Friday, January 05, 2007

Desai's Inheritance of Loss

"A book should be an ice-axe break to the frozen sea within us"
–Franz Kafka

Everyone in this 'peaceful chaos' called Kathmandu was talking about this novel with abstract title Inheritance of Loss. One balmy afternoon, I even attended a book discussion centered on this Man Booker prize-winning novel. That Saturday afternoon, I felt out of place, for I hadn't read it and most of the participants were talking about different aspects of the book.

As if to fulfill my desire, Mahesh Poudyal came all the way from England. On his way home from London via New Delhi, he managed to bring the book and provided me for reading. Here are the vignettes from my reading that was delightful and evocative.

It was nice to read the story of Gorkhaland movement at a time when the demand is resurfacing. For me it was a trip down the memory lane: I was in this small hill station Kalimpong in mid 1990s. A religious group called Krishna Pranami from Itahari organized a tour to Kalimpong to attend to Mangaldham. The journeymen consisted of mainly journos from Sunsari district. It was not really memorable except for the wintry season and a whirlwind tour of seven points by taxi in Darjeeling.

Inheritance of Loss is a story of a retired judge Jemubhai "more lizard than human," an orphan teenager Sai from Dehra Dun, Gyan, Nepali mathematics tutor, nameless cook (shows that subaltern is nameless) and his son Biju, the quintessential illegal immigrant stuck in New York. A recent issue of Outlook magazine writes:

[Inheritance of Loss] is exactly the kind of novel that you'd pick up to while away a lazy evening–and abandon it the instant something more exciting came along.

Wrong. At least for me. I had Fareed Zakaria's Future of Freedom in my shelf but I preferred Desai's novel.

Second page in the novel and you are told: "Could fulfillment ever be felt as deeply as loss? Romantically she decided that love must surely reside in the gap between desire and fulfillment, in the lack not contentment. Love was an ache, the anticipation, the retreat, everything around it but the emotion itself."

Wade through the fourth page, you see rowdy Nepali insurgents enter the judge's house. Thus starts the condemnation of Indian Nepalis living in another side of Mechi River. But, this is not my concern. Fiction is fiction, after all. And, fiction is always stranger than the fact. I liked the way Desai rewards the reader with beautiful lines. She deftly depicts cook's plea to the insurgents who barge into the lonely house:

His lines had honed over centuries, passed down through generations, for poor people needed certain lines; the script was always the same, and they had no option but to beg for money. The cook knew instinctively how to cry.

I could not have put it better.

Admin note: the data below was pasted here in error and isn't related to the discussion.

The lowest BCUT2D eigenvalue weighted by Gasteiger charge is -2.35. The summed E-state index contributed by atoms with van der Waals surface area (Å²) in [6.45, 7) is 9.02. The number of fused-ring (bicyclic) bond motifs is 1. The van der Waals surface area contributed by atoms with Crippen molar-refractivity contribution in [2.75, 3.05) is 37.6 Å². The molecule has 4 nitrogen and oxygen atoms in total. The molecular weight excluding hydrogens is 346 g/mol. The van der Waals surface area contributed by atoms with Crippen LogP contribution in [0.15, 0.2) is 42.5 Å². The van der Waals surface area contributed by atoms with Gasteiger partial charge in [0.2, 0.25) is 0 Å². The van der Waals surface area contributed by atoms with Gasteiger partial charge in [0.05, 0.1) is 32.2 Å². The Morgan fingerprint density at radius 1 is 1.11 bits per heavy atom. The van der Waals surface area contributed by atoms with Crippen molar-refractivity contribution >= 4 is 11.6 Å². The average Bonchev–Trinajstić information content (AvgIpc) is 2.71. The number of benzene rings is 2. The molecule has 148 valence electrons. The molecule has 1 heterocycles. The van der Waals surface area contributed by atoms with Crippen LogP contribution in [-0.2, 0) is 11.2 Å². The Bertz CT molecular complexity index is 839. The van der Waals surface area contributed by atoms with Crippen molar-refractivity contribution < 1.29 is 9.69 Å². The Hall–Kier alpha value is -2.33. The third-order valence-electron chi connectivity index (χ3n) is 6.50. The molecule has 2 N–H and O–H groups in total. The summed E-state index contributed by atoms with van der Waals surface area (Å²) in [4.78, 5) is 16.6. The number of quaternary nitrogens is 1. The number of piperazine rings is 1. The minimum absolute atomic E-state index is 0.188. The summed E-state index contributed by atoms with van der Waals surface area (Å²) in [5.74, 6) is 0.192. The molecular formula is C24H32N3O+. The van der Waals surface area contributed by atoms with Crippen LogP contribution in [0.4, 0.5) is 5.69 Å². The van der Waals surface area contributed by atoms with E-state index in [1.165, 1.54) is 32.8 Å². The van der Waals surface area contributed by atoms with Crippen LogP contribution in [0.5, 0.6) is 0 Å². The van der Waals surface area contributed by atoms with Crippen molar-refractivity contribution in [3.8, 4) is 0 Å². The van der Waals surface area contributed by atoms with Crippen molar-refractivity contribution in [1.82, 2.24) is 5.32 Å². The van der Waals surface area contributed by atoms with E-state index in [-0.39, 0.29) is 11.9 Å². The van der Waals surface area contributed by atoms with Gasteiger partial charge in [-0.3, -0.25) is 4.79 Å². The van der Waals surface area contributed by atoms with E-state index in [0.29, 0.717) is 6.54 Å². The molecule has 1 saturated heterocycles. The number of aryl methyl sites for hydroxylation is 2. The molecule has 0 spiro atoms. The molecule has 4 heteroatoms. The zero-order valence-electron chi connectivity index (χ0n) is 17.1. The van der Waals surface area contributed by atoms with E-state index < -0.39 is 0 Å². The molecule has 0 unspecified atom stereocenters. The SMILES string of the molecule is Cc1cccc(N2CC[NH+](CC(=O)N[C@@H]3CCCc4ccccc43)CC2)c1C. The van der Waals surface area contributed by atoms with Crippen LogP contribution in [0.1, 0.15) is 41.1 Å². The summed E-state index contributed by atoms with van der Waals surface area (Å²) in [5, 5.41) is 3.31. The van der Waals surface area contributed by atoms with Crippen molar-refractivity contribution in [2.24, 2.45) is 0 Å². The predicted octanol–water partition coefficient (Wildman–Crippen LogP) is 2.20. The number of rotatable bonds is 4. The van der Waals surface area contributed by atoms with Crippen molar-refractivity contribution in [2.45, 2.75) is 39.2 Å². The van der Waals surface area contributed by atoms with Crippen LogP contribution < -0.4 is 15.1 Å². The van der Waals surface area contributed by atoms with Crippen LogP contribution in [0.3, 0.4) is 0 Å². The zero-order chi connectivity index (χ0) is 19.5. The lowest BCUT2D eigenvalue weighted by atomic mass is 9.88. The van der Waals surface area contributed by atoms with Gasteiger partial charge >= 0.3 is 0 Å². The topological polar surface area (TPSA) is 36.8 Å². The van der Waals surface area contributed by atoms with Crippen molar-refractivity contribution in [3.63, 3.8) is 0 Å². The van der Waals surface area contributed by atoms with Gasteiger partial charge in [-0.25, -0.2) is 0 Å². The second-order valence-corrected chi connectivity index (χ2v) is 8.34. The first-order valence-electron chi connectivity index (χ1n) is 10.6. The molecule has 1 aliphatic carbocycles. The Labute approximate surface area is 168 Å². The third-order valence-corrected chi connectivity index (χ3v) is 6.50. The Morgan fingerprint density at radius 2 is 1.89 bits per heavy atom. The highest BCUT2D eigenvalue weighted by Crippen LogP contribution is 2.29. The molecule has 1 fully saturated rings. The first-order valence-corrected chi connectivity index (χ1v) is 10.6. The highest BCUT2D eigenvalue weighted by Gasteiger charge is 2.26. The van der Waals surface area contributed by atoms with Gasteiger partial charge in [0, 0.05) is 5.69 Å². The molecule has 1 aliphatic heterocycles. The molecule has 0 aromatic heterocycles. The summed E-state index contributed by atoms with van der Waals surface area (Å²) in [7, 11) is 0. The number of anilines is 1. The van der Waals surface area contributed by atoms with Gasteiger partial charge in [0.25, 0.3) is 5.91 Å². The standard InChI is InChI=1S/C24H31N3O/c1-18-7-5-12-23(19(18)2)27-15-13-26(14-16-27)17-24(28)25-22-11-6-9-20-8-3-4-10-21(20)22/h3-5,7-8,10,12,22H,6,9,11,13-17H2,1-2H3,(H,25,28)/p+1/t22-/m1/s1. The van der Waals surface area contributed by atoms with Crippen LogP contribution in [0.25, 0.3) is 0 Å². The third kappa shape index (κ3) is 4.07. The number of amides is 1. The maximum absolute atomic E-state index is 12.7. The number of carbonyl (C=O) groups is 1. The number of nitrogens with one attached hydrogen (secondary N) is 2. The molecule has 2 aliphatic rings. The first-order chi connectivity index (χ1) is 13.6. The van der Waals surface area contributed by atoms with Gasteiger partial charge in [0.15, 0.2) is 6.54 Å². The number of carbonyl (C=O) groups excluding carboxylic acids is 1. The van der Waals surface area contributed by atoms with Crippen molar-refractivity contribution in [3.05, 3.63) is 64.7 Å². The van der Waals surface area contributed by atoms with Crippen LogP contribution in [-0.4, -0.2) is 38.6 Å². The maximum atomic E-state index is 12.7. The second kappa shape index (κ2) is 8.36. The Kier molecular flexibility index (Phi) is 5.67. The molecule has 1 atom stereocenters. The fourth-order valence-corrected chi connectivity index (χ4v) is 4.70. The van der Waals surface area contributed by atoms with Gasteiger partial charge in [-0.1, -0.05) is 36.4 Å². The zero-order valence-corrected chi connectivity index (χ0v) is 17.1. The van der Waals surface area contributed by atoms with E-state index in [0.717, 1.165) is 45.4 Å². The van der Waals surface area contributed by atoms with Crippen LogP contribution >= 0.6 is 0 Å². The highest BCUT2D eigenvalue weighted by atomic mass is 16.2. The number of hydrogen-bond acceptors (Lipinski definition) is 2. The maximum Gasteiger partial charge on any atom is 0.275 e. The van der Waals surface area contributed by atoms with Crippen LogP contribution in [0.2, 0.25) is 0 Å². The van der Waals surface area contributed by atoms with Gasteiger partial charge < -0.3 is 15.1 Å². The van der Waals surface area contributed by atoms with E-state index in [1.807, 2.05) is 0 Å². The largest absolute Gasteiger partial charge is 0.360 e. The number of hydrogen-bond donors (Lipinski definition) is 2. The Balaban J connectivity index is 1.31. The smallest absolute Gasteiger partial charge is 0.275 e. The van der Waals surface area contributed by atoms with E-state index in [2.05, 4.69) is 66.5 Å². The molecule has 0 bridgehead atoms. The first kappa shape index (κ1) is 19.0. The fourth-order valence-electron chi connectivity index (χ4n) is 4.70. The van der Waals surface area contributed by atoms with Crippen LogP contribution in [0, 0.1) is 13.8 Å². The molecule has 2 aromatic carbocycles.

Watch out in page 31: "Death whispered into Sai's ear, life leaped in her pulse...." But in 45 the author stereotypes Nepali: "I'll tell you, these Neps can't be trusted. And they don't just rob. They think absolutely nothing of murdering as well."

The narration shuttles between New York and Kalimpong, two opposite corners of the globe. This shift coming at unusual moments punctuates the flow of narrative which is at times boring.

Though set in 1980s India, it feels like the novel of 21st century. There are mentions of cell phones, and burgeoning Indian and Chinese market, its mighty middle class.

Desai describes Kathmandu as "a carved wooden city of temples and palaces, caught in a disintegrating tangle of modern concrete that stretched into the dust and climbed into the sky."

The writer's obsession with rat is reeking. She finds it everywhere: New York basement, Kathmandu and judge's Kalimpong residence. In Kathmandu there were "rats in Ganesh temple eating sweets."

When I turned the last 324th page, as usual, I closed my eyes and tried to put the novel in a nutshell: Is this a dark novel? It is really a dark novel; Biju's homecoming has a Hardyesque echo, he is ruthlessly robbed and a dejected Biju casts a forlorn figure as the novel ends. But, despite all this, read it, for melancholy is essential; an essential solitude of life.

2 comments:

mp said...

Deepakjee,
Glad to be of help. I haven't read the book myself so can't comment on it. But after reading numerous reviews and critiques of this book - both before and after its Booker win - I have very little desire to read this book at this time. Plus, I do actually have other books above it on my "to read" list!

Say na Something said...

I tried once to start the book but didn't find interesting to go ahead. but after reading your blog I think I should try once more.Hopefully, I will able to finish.